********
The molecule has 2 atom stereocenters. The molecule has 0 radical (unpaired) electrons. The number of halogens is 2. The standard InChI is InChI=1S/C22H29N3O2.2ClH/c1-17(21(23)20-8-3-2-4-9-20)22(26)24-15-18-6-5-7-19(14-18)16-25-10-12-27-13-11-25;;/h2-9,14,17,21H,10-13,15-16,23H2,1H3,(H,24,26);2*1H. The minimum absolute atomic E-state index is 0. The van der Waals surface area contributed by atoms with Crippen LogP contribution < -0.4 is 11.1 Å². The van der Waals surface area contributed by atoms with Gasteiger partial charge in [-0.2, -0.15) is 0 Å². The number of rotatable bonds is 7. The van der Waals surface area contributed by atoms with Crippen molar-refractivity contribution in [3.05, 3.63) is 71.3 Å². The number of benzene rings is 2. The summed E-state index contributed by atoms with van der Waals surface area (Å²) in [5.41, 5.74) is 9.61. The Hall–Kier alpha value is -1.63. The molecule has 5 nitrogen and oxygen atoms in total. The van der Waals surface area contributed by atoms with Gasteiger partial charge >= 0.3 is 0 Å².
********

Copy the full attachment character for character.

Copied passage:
The molecule has 2 atom stereocenters. The molecule has 0 radical (unpaired) electrons. The number of halogens is 2. The standard InChI is InChI=1S/C22H29N3O2.2ClH/c1-17(21(23)20-8-3-2-4-9-20)22(26)24-15-18-6-5-7-19(14-18)16-25-10-12-27-13-11-25;;/h2-9,14,17,21H,10-13,15-16,23H2,1H3,(H,24,26);2*1H. The minimum absolute atomic E-state index is 0. The van der Waals surface area contributed by atoms with Crippen LogP contribution < -0.4 is 11.1 Å². The van der Waals surface area contributed by atoms with Gasteiger partial charge in [-0.2, -0.15) is 0 Å². The number of rotatable bonds is 7. The van der Waals surface area contributed by atoms with Crippen molar-refractivity contribution in [3.05, 3.63) is 71.3 Å². The number of benzene rings is 2. The summed E-state index contributed by atoms with van der Waals surface area (Å²) in [5.41, 5.74) is 9.61. The Hall–Kier alpha value is -1.63. The molecule has 5 nitrogen and oxygen atoms in total. The van der Waals surface area contributed by atoms with Gasteiger partial charge >= 0.3 is 0 Å².